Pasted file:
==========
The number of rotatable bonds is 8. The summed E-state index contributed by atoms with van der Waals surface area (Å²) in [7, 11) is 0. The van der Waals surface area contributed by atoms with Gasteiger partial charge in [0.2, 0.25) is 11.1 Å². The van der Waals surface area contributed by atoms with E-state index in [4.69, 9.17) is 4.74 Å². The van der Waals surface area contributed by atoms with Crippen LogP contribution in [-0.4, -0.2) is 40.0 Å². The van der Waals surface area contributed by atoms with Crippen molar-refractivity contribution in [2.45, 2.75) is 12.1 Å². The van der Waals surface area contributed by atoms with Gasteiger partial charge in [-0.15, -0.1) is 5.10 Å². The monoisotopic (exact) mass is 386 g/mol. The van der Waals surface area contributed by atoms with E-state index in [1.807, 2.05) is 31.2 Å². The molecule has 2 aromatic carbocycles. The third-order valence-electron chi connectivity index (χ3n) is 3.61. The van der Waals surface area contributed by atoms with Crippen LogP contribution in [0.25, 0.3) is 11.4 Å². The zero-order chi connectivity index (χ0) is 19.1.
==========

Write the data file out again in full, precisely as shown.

The number of rotatable bonds is 8. The summed E-state index contributed by atoms with van der Waals surface area (Å²) in [7, 11) is 0. The van der Waals surface area contributed by atoms with Gasteiger partial charge in [0.2, 0.25) is 11.1 Å². The van der Waals surface area contributed by atoms with E-state index in [4.69, 9.17) is 4.74 Å². The van der Waals surface area contributed by atoms with Crippen LogP contribution in [-0.4, -0.2) is 40.0 Å². The van der Waals surface area contributed by atoms with Crippen molar-refractivity contribution in [2.45, 2.75) is 12.1 Å². The van der Waals surface area contributed by atoms with Gasteiger partial charge in [-0.15, -0.1) is 5.10 Å². The monoisotopic (exact) mass is 386 g/mol. The van der Waals surface area contributed by atoms with E-state index in [1.807, 2.05) is 31.2 Å². The molecule has 2 aromatic carbocycles. The third-order valence-electron chi connectivity index (χ3n) is 3.61. The van der Waals surface area contributed by atoms with Crippen LogP contribution in [0.25, 0.3) is 11.4 Å². The zero-order chi connectivity index (χ0) is 19.1.